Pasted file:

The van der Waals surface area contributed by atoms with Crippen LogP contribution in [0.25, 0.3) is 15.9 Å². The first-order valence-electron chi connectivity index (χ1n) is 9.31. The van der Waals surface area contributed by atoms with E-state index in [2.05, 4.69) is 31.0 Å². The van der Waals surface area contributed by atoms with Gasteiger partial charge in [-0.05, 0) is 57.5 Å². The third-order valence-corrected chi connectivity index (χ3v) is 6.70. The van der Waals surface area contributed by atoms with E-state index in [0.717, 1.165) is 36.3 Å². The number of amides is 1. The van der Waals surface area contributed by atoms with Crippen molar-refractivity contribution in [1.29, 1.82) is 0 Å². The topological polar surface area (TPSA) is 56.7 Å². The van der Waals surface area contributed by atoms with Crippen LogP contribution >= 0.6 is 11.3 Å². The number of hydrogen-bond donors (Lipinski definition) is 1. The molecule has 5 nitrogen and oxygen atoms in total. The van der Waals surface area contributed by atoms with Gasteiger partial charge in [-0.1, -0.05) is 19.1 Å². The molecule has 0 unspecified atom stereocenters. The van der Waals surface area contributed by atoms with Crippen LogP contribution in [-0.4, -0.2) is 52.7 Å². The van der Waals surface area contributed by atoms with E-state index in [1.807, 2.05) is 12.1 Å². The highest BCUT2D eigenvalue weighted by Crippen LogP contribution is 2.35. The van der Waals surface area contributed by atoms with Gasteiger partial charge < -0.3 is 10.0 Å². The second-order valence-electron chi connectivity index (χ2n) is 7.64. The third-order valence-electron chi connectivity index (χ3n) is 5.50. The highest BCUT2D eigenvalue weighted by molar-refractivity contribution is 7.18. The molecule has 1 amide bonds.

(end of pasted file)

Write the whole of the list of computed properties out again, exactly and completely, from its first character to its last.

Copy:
The van der Waals surface area contributed by atoms with Crippen LogP contribution in [0.25, 0.3) is 15.9 Å². The first-order valence-electron chi connectivity index (χ1n) is 9.31. The van der Waals surface area contributed by atoms with E-state index in [2.05, 4.69) is 31.0 Å². The van der Waals surface area contributed by atoms with Gasteiger partial charge in [-0.05, 0) is 57.5 Å². The third-order valence-corrected chi connectivity index (χ3v) is 6.70. The van der Waals surface area contributed by atoms with E-state index in [0.717, 1.165) is 36.3 Å². The number of amides is 1. The van der Waals surface area contributed by atoms with Crippen molar-refractivity contribution in [1.29, 1.82) is 0 Å². The topological polar surface area (TPSA) is 56.7 Å². The van der Waals surface area contributed by atoms with Crippen LogP contribution >= 0.6 is 11.3 Å². The number of hydrogen-bond donors (Lipinski definition) is 1. The molecule has 5 nitrogen and oxygen atoms in total. The van der Waals surface area contributed by atoms with Gasteiger partial charge in [-0.1, -0.05) is 19.1 Å². The molecule has 0 unspecified atom stereocenters. The van der Waals surface area contributed by atoms with Crippen LogP contribution in [-0.4, -0.2) is 52.7 Å². The van der Waals surface area contributed by atoms with E-state index in [1.807, 2.05) is 12.1 Å². The highest BCUT2D eigenvalue weighted by Crippen LogP contribution is 2.35. The van der Waals surface area contributed by atoms with Gasteiger partial charge < -0.3 is 10.0 Å². The second-order valence-electron chi connectivity index (χ2n) is 7.64. The third-order valence-electron chi connectivity index (χ3n) is 5.50. The highest BCUT2D eigenvalue weighted by molar-refractivity contribution is 7.18. The molecule has 1 amide bonds.